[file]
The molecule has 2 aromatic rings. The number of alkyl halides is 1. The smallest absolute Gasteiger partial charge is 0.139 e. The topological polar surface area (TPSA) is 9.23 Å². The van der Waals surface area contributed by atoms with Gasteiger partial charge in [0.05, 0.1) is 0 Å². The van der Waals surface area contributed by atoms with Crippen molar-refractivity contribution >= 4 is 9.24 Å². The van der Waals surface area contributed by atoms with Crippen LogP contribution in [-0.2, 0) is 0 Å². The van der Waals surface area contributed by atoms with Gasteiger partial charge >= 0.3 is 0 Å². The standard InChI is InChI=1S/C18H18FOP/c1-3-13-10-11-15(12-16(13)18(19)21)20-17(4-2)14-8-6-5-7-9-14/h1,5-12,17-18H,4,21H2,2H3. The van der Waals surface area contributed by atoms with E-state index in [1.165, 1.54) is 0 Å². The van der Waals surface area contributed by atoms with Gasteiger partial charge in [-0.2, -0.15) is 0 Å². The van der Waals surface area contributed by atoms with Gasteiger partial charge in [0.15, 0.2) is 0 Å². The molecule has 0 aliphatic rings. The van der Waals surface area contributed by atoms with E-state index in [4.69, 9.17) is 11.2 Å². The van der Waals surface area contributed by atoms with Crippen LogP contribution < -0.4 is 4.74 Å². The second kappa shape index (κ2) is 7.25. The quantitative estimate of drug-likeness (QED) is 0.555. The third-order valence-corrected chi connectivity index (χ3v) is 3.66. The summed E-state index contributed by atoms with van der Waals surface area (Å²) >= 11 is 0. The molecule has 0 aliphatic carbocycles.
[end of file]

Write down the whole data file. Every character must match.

The molecule has 2 aromatic rings. The number of alkyl halides is 1. The smallest absolute Gasteiger partial charge is 0.139 e. The topological polar surface area (TPSA) is 9.23 Å². The van der Waals surface area contributed by atoms with Gasteiger partial charge in [0.05, 0.1) is 0 Å². The van der Waals surface area contributed by atoms with Crippen molar-refractivity contribution >= 4 is 9.24 Å². The van der Waals surface area contributed by atoms with Crippen LogP contribution in [-0.2, 0) is 0 Å². The van der Waals surface area contributed by atoms with Gasteiger partial charge >= 0.3 is 0 Å². The standard InChI is InChI=1S/C18H18FOP/c1-3-13-10-11-15(12-16(13)18(19)21)20-17(4-2)14-8-6-5-7-9-14/h1,5-12,17-18H,4,21H2,2H3. The van der Waals surface area contributed by atoms with E-state index in [1.165, 1.54) is 0 Å². The van der Waals surface area contributed by atoms with Gasteiger partial charge in [-0.2, -0.15) is 0 Å². The van der Waals surface area contributed by atoms with Gasteiger partial charge in [0.15, 0.2) is 0 Å². The molecule has 0 aliphatic rings. The van der Waals surface area contributed by atoms with E-state index in [4.69, 9.17) is 11.2 Å². The van der Waals surface area contributed by atoms with Crippen LogP contribution < -0.4 is 4.74 Å². The second kappa shape index (κ2) is 7.25. The quantitative estimate of drug-likeness (QED) is 0.555. The third-order valence-corrected chi connectivity index (χ3v) is 3.66. The summed E-state index contributed by atoms with van der Waals surface area (Å²) >= 11 is 0. The molecule has 0 aliphatic carbocycles.